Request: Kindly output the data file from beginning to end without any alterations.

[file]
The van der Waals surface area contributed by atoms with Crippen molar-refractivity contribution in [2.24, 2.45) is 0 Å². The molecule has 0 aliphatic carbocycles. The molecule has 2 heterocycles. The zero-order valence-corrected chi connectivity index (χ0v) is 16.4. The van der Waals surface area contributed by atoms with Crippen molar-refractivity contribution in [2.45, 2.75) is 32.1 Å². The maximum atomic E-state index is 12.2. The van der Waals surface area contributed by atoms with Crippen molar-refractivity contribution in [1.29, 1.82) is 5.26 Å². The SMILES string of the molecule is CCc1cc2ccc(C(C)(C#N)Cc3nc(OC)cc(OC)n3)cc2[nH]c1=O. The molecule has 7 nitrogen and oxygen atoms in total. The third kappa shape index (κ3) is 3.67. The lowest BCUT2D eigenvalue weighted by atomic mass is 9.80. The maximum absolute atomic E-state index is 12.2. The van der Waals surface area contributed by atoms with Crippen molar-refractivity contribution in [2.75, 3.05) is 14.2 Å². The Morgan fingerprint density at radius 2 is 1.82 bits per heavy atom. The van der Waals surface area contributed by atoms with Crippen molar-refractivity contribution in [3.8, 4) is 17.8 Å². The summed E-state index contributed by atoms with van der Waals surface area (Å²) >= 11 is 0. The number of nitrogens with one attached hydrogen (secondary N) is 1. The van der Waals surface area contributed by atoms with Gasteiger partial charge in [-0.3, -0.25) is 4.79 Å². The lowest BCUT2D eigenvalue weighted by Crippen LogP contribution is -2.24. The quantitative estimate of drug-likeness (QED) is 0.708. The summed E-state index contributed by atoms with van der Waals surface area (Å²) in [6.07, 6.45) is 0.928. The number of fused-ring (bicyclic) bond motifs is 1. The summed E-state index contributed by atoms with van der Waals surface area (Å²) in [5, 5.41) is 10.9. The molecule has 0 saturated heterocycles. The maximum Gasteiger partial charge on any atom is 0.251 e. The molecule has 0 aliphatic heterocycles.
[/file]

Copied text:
The van der Waals surface area contributed by atoms with Crippen molar-refractivity contribution in [2.24, 2.45) is 0 Å². The molecule has 0 aliphatic carbocycles. The molecule has 2 heterocycles. The zero-order valence-corrected chi connectivity index (χ0v) is 16.4. The van der Waals surface area contributed by atoms with Crippen molar-refractivity contribution in [2.45, 2.75) is 32.1 Å². The maximum atomic E-state index is 12.2. The van der Waals surface area contributed by atoms with Crippen molar-refractivity contribution in [1.29, 1.82) is 5.26 Å². The SMILES string of the molecule is CCc1cc2ccc(C(C)(C#N)Cc3nc(OC)cc(OC)n3)cc2[nH]c1=O. The molecule has 7 nitrogen and oxygen atoms in total. The third kappa shape index (κ3) is 3.67. The lowest BCUT2D eigenvalue weighted by atomic mass is 9.80. The maximum absolute atomic E-state index is 12.2. The van der Waals surface area contributed by atoms with Crippen molar-refractivity contribution in [2.75, 3.05) is 14.2 Å². The Morgan fingerprint density at radius 2 is 1.82 bits per heavy atom. The van der Waals surface area contributed by atoms with Crippen molar-refractivity contribution in [3.8, 4) is 17.8 Å². The summed E-state index contributed by atoms with van der Waals surface area (Å²) >= 11 is 0. The number of nitrogens with one attached hydrogen (secondary N) is 1. The van der Waals surface area contributed by atoms with Gasteiger partial charge in [-0.3, -0.25) is 4.79 Å². The lowest BCUT2D eigenvalue weighted by Crippen LogP contribution is -2.24. The quantitative estimate of drug-likeness (QED) is 0.708. The summed E-state index contributed by atoms with van der Waals surface area (Å²) in [6.07, 6.45) is 0.928. The number of fused-ring (bicyclic) bond motifs is 1. The summed E-state index contributed by atoms with van der Waals surface area (Å²) in [5, 5.41) is 10.9. The molecule has 0 saturated heterocycles. The maximum Gasteiger partial charge on any atom is 0.251 e. The molecule has 0 aliphatic heterocycles.